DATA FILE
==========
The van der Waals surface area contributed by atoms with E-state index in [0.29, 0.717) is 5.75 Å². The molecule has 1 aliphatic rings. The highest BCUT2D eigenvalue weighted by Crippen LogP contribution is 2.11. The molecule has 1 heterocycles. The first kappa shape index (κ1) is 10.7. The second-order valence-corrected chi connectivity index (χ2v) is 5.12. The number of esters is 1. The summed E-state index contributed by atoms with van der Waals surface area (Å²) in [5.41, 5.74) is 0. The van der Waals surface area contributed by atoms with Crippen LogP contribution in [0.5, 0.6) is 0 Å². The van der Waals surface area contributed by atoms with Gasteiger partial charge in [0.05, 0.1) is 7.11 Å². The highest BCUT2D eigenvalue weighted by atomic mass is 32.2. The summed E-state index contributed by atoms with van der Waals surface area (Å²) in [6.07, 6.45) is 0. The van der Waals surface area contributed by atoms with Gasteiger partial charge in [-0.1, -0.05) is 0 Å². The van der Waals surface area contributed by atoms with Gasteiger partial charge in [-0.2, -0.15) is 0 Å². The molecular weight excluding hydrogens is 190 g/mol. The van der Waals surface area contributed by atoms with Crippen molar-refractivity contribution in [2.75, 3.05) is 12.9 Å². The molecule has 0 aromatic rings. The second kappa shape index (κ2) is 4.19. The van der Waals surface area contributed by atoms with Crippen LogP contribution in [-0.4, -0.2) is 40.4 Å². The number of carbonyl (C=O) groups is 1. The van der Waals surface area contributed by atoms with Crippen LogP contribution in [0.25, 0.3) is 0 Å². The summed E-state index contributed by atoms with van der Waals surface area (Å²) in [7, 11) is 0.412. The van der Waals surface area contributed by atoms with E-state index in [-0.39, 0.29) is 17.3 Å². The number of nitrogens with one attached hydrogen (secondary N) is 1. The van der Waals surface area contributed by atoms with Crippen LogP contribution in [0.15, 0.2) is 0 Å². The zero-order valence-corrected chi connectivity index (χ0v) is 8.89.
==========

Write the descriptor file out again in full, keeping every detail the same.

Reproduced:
The van der Waals surface area contributed by atoms with E-state index in [0.29, 0.717) is 5.75 Å². The molecule has 1 aliphatic rings. The highest BCUT2D eigenvalue weighted by Crippen LogP contribution is 2.11. The molecule has 1 heterocycles. The first kappa shape index (κ1) is 10.7. The second-order valence-corrected chi connectivity index (χ2v) is 5.12. The number of esters is 1. The summed E-state index contributed by atoms with van der Waals surface area (Å²) in [5.41, 5.74) is 0. The van der Waals surface area contributed by atoms with Crippen LogP contribution in [0.5, 0.6) is 0 Å². The van der Waals surface area contributed by atoms with Gasteiger partial charge in [0.05, 0.1) is 7.11 Å². The highest BCUT2D eigenvalue weighted by atomic mass is 32.2. The summed E-state index contributed by atoms with van der Waals surface area (Å²) in [6.07, 6.45) is 0. The van der Waals surface area contributed by atoms with Gasteiger partial charge in [-0.1, -0.05) is 0 Å². The van der Waals surface area contributed by atoms with Gasteiger partial charge in [-0.2, -0.15) is 0 Å². The molecular weight excluding hydrogens is 190 g/mol. The van der Waals surface area contributed by atoms with Crippen molar-refractivity contribution in [2.75, 3.05) is 12.9 Å². The molecule has 0 aromatic rings. The second kappa shape index (κ2) is 4.19. The van der Waals surface area contributed by atoms with Crippen LogP contribution in [-0.4, -0.2) is 40.4 Å². The number of carbonyl (C=O) groups is 1. The van der Waals surface area contributed by atoms with Crippen LogP contribution in [0.25, 0.3) is 0 Å². The summed E-state index contributed by atoms with van der Waals surface area (Å²) in [7, 11) is 0.412. The van der Waals surface area contributed by atoms with E-state index in [-0.39, 0.29) is 17.3 Å². The number of nitrogens with one attached hydrogen (secondary N) is 1. The van der Waals surface area contributed by atoms with Crippen LogP contribution in [0.15, 0.2) is 0 Å². The zero-order valence-corrected chi connectivity index (χ0v) is 8.89.